Contributed by jason on from the stallman-is-not-a-socialist dept.
I arrived in New York City to unusually warm weather for October. I was glad that the weather was predicted to stay warm and sunny throughout the weekend of the conference, although I knew the list of fascinating talks would keep me inside most of the day. Not only would the conference be a great chance to learn about emerging technology, but also one of the few times that I get to talk face to face with some of the people that I have interviewed.
The Friday evening gathering at Havana Central was a great place to get started. My brother and I arrived a little late, but we found the tables of familiar t-shirts and grabbed some open seats. I had a beer and a Cuban dish, introduced myself to the people who could hear me over the din of the crowd, but didn't stay very long due to the early start of the conference in the morning.
Saturday morning came early, and with audio and video recording equipment in tow, my brother and I hit the dim and empty morning streets of Manhattan. Finding the right building on Columbia's campus was easy this year due to the number of posters that were visible on just about every corner, and we arrived with plenty of time to set up equipment and tape down cables. Registration was smooth, breakfast was plentiful, and the wireless network was stable. I was glad to see a vendor table marked for OpenBSD, as I usually buy the CDs at conferences. There were also plenty of tables offering t-shirts, pens, magazines, and books.
After the opening kick-off, Adrian Chadd gave an enlightening talk on high-throughput concurrent disk IO. I'm not much of a programmer, so I was glad that there was an overview of the simple and traditional way to read and write to disk, along with how it fails to scale. The talk quickly moved into a comparison of the different strategies that Squid and Varnish use to move a lot of data, and also how different operating systems can affect the implementation.
The next talk with Jason Wright (jason@) was a humorous and eye-opening description of the efforts that are required to work around bugs in hardware. After the talk, I started to wonder how any of my computers keep from tripping over these hardware bugs, and I was even more appreciative of the work that OpenBSD developers do to encourage hardware manufacturers to release documentation.
Matthew Dillon followed with a very technical presentation on the HAMMER file system in DragonFlyBSD. The talk was geared more toward developers than system administrators, so much of it was over my head. There were many questions, and it was obvious that there was a lot of interest in the room. Matthew Dillon's laptop was using HAMMER, so it was nice to see that he felt that it was mature enough to trust with his data.
Lunch was my time to stream live audio, and I wandered around to find anyone who didn't have a mouth full of food. I had time to speak with vendors and participants, pick up a little conference swag, check out the new iXsystems laptop, and stare wistfully out the windows at the nice weather.
After lunch, Anders Magnusson (ragge@) gave a history and current status of the Portable C Compiler. There were questions about various design choices, and people seemed very positive about the project. While pcc is known to be very small and fast, he noted that there was still some work to do on both the compiler and software with quirks specific to gcc, although it is available in the base install of both NetBSD and OpenBSD if people would like to try it.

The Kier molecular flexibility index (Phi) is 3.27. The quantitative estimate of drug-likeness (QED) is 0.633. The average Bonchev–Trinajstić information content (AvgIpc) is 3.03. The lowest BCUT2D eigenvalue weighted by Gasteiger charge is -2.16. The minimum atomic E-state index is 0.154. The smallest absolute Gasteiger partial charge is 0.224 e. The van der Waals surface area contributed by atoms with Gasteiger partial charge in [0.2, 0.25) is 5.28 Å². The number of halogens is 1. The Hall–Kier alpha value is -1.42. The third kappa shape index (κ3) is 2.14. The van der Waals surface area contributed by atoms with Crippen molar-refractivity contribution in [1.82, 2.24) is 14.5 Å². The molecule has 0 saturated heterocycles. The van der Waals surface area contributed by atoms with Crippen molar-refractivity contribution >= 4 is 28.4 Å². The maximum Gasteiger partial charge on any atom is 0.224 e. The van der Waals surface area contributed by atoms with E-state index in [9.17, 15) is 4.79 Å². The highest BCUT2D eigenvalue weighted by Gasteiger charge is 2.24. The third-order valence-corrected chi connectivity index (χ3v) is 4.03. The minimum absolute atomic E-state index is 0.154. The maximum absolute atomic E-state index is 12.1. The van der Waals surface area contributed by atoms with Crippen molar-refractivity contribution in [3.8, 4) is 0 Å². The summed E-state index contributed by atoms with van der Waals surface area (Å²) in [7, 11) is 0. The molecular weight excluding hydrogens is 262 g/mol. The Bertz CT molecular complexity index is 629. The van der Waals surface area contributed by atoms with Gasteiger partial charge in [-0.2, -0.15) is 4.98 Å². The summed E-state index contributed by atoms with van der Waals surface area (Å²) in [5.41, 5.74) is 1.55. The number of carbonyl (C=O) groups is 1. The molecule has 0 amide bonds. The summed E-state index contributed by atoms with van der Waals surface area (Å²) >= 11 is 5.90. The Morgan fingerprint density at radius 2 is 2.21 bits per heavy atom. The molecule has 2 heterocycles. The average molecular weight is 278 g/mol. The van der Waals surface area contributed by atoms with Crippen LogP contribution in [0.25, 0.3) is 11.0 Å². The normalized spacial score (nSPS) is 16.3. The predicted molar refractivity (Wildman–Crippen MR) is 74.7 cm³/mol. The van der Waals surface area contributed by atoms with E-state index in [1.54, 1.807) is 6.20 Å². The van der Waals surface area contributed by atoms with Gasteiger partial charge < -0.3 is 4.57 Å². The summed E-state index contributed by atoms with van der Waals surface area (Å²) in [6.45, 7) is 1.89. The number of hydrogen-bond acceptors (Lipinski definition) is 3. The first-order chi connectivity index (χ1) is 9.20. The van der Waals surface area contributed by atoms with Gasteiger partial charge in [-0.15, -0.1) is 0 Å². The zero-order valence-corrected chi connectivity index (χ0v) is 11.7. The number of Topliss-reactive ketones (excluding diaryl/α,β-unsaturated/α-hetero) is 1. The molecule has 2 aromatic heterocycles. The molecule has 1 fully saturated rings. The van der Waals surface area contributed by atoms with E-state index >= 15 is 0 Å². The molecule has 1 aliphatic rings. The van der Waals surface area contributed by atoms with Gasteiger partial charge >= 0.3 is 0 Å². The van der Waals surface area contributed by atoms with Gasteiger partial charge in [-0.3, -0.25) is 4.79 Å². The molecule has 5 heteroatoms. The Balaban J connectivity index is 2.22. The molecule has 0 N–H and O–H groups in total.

Michael Shalayeff continued the theme with his talk on porting PCC. Many hardware platforms are already supported, including some really strange ones with 36-bit registers, but he emphasized that porting doesn't take much effort and people should dive right in and give it a try. During the end of the talk, both Anders and Michael were on stage to answer further questions.
There was a brief afternoon break, and then Julio Merino Vidal took the stage to talk about the Automated Testing Framework for NetBSD. The goal of the project is to replace the sometimes haphazard testing utilities that are available in NetBSD with a consistent set of easy to write and easy to automate tests. The project has also been designed to work on a variety of platforms, including Linux and OSX. The hope is that formal testing will become a greater part of the development process, and contribute to code quality across all platforms.
Jeremy Reed gave a timely presentation on implementing DNSSEC. With the recent publication of tools that exploit fundamental weaknesses in the DNS protocol, it has become necessary to use strong cryptography between our name servers. DNSSEC has been available for many years, and he demonstrated the fairly straightforward technical steps to set it up, but it quickly became apparent that there was a lot of work to do on the political front before the system could become pervasive on the Internet.
The first day of the conference ended with a funny and encouraging talk by Jason Dixon (jdixon@) about the relative merits of the BSD and GPL licenses. We were treated to a history of the licenses, some jokes and audience participation, and finally a reminder that nobody has a monopoly on the definition freedom.
The conference hall emptied quickly with the announcement of an open bar cocktail party sponsored by Sun Microsystems at Havana Central. There was a good turnout, although many people left earlier than I would have expected, perhaps due to the 8:45am kick-off in the morning. Knowing that I had to set up for audio recording in the morning, I followed the early crowd out of the bar.
Thanks to Will Backman for this great write-up of the first day of NYCBSDCon 2008, and to everyone who made the conference a success. Stay tuned for the next summary from Will.
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